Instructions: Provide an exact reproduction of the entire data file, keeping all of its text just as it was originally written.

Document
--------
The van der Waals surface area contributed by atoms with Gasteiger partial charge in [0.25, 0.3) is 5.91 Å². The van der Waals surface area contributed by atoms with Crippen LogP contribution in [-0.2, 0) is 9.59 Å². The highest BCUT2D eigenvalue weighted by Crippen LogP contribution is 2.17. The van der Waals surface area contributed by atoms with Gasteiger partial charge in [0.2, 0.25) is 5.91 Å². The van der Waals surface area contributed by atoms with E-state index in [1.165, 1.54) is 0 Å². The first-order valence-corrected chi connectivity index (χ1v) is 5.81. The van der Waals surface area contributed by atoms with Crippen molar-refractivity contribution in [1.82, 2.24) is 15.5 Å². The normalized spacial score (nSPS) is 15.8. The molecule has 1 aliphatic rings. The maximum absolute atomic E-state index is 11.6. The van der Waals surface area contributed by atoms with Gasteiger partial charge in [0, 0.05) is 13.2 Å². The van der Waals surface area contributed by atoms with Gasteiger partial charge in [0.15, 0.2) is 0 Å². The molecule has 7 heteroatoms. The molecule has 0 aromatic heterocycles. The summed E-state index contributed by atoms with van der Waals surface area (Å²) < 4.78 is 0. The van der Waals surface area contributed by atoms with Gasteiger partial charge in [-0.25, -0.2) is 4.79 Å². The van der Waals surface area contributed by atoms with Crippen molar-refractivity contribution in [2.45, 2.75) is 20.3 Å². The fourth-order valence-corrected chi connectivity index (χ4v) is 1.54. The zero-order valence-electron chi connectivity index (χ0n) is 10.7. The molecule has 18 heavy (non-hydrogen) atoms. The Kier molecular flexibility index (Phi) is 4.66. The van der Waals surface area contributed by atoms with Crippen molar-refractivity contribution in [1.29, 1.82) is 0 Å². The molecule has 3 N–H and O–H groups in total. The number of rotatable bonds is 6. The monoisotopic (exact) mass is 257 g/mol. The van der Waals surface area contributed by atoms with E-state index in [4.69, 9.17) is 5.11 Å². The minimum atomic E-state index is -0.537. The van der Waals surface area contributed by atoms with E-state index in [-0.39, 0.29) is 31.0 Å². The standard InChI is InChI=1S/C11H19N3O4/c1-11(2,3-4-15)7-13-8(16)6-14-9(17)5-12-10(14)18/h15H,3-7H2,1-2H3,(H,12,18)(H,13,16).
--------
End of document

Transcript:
The van der Waals surface area contributed by atoms with Gasteiger partial charge in [0.25, 0.3) is 5.91 Å². The van der Waals surface area contributed by atoms with Crippen LogP contribution in [-0.2, 0) is 9.59 Å². The highest BCUT2D eigenvalue weighted by Crippen LogP contribution is 2.17. The van der Waals surface area contributed by atoms with Gasteiger partial charge in [0.2, 0.25) is 5.91 Å². The van der Waals surface area contributed by atoms with E-state index in [1.165, 1.54) is 0 Å². The first-order valence-corrected chi connectivity index (χ1v) is 5.81. The van der Waals surface area contributed by atoms with Crippen molar-refractivity contribution in [1.82, 2.24) is 15.5 Å². The normalized spacial score (nSPS) is 15.8. The molecule has 1 aliphatic rings. The maximum absolute atomic E-state index is 11.6. The van der Waals surface area contributed by atoms with Gasteiger partial charge in [0, 0.05) is 13.2 Å². The van der Waals surface area contributed by atoms with Gasteiger partial charge in [0.15, 0.2) is 0 Å². The molecule has 7 heteroatoms. The molecule has 0 aromatic heterocycles. The summed E-state index contributed by atoms with van der Waals surface area (Å²) < 4.78 is 0. The van der Waals surface area contributed by atoms with Gasteiger partial charge in [-0.25, -0.2) is 4.79 Å². The van der Waals surface area contributed by atoms with Crippen molar-refractivity contribution in [2.45, 2.75) is 20.3 Å². The fourth-order valence-corrected chi connectivity index (χ4v) is 1.54. The zero-order valence-electron chi connectivity index (χ0n) is 10.7. The molecule has 18 heavy (non-hydrogen) atoms. The Kier molecular flexibility index (Phi) is 4.66. The van der Waals surface area contributed by atoms with Crippen molar-refractivity contribution in [1.29, 1.82) is 0 Å². The molecule has 3 N–H and O–H groups in total. The number of rotatable bonds is 6. The monoisotopic (exact) mass is 257 g/mol. The van der Waals surface area contributed by atoms with E-state index in [4.69, 9.17) is 5.11 Å². The minimum atomic E-state index is -0.537. The van der Waals surface area contributed by atoms with E-state index in [-0.39, 0.29) is 31.0 Å². The standard InChI is InChI=1S/C11H19N3O4/c1-11(2,3-4-15)7-13-8(16)6-14-9(17)5-12-10(14)18/h15H,3-7H2,1-2H3,(H,12,18)(H,13,16).